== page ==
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Friday, February 13, 2009

The widow's mite

Last night I had a drink with somebody who runs a small charity with magazine attached. He was explaining how a lot of their income comes from people who make a bequest of a small percentage of their modest estates. If that estate turns out to include a house in the south-east of England the small percentage can amount to a significant sum. That certainly applied before house price inflation went into reverse. Because many of his subscribers were elderly he was accustomed to the call from a widow informing them that their husband had died and the subscription should stop. These calls came about a year after the death. This chimed with the experience of one former colleague of mine who was editor-in-chief of a well-known magazine with a reader profile on the far side of 65. He reckoned that at any given time about 10% of his subscribers were dead. Their subscriptions hadn't been cancelled because their widows couldn't yet face cutting that particular chord.

7 comments:

  1. DH: the title of this post is confusing and I know your are scrupulous on matters of subbing. Do you mean "Mite" as in "Mighty" or as "tick" "louse" or "bug"?

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  2. While we've got the attention of the language police: "cutting that particular chord"?

    Should it not be "cord"?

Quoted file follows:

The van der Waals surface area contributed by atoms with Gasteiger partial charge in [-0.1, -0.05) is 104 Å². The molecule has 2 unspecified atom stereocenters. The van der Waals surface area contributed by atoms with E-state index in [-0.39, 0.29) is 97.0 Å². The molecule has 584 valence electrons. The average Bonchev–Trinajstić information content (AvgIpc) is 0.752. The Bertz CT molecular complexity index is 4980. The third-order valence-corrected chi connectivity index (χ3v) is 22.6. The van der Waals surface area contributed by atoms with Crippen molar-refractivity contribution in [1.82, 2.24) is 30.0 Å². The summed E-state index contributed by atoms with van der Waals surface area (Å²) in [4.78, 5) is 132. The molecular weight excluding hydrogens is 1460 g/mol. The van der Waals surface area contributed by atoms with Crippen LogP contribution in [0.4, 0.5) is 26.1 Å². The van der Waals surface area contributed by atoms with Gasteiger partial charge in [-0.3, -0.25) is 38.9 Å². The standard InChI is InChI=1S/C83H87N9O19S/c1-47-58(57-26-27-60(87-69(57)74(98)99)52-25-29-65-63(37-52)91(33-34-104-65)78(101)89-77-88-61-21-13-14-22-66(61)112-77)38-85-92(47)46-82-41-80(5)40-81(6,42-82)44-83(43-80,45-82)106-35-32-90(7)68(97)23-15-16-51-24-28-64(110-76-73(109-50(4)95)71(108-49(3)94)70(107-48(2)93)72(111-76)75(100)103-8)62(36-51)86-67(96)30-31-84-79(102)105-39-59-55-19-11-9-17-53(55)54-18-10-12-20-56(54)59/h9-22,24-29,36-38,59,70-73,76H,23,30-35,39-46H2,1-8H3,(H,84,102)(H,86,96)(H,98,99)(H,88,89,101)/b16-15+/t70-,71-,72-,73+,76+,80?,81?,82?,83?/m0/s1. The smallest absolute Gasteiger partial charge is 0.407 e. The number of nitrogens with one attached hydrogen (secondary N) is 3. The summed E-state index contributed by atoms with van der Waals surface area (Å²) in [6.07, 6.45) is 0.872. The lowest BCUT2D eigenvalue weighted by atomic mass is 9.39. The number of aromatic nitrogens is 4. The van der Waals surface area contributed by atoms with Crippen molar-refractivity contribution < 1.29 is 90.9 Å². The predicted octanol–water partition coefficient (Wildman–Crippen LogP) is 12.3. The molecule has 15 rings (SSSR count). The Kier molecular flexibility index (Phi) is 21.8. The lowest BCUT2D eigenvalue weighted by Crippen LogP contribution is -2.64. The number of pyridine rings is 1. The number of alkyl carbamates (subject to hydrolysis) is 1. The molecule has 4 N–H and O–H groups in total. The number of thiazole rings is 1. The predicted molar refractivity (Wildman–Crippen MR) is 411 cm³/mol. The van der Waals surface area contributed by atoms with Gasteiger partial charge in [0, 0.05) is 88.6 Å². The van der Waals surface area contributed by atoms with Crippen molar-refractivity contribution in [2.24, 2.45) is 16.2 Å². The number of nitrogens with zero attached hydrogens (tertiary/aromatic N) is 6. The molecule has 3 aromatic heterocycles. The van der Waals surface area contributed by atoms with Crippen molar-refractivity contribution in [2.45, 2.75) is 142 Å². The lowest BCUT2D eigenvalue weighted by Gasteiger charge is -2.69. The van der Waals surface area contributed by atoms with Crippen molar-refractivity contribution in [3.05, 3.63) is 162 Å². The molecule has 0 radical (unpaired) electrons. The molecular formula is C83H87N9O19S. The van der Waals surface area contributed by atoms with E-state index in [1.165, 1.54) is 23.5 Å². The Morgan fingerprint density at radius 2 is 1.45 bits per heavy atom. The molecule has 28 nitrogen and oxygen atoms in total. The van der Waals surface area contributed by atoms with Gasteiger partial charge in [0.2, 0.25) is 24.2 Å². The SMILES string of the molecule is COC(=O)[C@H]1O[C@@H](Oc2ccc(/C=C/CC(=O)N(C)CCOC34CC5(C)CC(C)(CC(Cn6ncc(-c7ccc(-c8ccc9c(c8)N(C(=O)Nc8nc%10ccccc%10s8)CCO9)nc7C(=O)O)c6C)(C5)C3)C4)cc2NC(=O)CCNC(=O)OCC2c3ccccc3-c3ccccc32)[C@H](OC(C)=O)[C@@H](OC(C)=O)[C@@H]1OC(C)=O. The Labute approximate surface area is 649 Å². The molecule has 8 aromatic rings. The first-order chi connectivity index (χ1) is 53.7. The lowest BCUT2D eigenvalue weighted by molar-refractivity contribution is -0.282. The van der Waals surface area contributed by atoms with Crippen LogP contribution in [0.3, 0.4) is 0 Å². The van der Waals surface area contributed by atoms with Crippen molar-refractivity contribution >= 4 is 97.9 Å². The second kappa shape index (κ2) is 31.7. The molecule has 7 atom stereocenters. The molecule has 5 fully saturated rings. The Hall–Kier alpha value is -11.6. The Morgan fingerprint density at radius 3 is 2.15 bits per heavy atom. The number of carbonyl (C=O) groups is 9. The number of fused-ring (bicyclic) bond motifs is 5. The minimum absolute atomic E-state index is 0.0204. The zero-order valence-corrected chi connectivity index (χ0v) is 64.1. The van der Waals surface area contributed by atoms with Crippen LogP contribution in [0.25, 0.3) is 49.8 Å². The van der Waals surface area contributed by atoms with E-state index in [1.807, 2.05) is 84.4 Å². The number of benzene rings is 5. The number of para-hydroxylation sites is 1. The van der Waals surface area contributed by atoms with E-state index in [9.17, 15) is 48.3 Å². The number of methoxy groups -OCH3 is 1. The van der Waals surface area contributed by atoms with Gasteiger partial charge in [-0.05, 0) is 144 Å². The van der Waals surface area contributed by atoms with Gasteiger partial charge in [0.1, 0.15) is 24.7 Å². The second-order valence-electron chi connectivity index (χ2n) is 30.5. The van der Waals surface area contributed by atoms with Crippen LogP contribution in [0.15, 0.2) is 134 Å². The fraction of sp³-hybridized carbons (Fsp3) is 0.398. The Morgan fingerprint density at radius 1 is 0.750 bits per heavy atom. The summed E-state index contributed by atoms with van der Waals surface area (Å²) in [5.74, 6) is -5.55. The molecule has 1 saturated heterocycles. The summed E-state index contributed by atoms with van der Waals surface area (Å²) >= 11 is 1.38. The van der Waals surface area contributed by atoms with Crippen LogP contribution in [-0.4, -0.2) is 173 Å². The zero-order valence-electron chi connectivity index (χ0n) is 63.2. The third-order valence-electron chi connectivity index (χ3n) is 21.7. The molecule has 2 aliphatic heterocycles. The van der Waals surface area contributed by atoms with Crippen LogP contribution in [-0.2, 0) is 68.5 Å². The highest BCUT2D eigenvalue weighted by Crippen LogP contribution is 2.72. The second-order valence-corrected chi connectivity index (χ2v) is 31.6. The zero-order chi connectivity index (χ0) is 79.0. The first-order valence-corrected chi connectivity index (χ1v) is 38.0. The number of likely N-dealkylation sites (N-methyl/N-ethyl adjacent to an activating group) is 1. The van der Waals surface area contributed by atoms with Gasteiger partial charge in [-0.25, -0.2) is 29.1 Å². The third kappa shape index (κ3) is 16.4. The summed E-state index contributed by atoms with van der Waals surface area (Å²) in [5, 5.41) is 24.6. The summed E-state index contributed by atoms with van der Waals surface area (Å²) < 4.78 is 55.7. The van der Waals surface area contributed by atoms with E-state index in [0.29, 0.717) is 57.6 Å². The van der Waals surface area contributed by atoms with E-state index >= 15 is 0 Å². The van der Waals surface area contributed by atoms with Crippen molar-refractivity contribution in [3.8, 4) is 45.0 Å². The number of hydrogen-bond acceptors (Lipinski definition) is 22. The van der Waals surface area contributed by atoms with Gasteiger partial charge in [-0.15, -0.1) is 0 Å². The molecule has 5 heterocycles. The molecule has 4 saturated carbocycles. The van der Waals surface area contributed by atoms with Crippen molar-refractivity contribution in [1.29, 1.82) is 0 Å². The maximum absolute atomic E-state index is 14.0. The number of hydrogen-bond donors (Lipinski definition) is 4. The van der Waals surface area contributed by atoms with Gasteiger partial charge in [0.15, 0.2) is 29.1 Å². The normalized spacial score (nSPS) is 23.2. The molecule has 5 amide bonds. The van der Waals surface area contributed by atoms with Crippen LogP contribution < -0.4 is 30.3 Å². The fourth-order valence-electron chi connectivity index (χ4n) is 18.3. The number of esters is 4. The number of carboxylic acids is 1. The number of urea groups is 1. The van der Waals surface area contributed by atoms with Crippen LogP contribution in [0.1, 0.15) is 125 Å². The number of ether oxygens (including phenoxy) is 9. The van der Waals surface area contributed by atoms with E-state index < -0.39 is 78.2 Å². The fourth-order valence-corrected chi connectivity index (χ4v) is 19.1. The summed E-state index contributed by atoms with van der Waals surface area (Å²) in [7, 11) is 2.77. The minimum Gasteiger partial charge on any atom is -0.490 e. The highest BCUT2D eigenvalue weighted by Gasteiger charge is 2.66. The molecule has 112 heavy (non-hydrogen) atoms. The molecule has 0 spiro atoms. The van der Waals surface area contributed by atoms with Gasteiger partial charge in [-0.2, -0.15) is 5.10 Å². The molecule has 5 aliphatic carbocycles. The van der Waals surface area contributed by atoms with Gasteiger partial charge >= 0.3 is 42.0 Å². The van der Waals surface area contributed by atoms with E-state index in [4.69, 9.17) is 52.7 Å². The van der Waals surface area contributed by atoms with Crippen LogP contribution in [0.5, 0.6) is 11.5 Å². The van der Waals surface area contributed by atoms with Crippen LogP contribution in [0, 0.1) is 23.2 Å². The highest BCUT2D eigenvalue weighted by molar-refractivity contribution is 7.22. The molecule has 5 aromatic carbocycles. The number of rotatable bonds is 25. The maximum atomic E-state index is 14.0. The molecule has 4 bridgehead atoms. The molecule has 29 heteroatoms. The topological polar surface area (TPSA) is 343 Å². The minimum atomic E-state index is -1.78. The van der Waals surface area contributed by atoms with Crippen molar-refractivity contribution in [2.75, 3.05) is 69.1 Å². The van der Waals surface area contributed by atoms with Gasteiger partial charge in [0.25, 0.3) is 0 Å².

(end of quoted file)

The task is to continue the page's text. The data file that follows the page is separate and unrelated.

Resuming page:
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  3. I was referring to the New Testament parable of The Widow's Mite. At the time of the King James version of the Bible the mite was a small coin. Of course then you can lay all kind of punnery (mite-might-strength-possibly will) over the top of that if you wish.

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  4. Cord. You're quite right. That's what happens when you post before you're fully awake. I'm thinking of taking on a sub for Twitter alone.

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  5. The reason I overlooked "chord" is that I have a mental warning sign over that word because people use the words "vocal chords" when they mean "vocal cords". I was so busy watching out for that error I blundered into this one.

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  6. Excellent that's my "learning outcome" for the day sorted all those years sat in chapel and sunday school and that parable never sunk up.
    Dangerous commie that Jesus.
    Thanks

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  7. In the interest of a correct interpretation:)

    http://video.google.com/videoplay?docid=1875228456886977564&q=source%3A015673021355560677208&hl=en

    http://video.google.com/videoplay?docid=-3288331606558152628&hl=en

    http://video.google.com/videoplay?docid=386548514447207237&q=source%3A010363681422263831149&hl=en

    ReplyDelete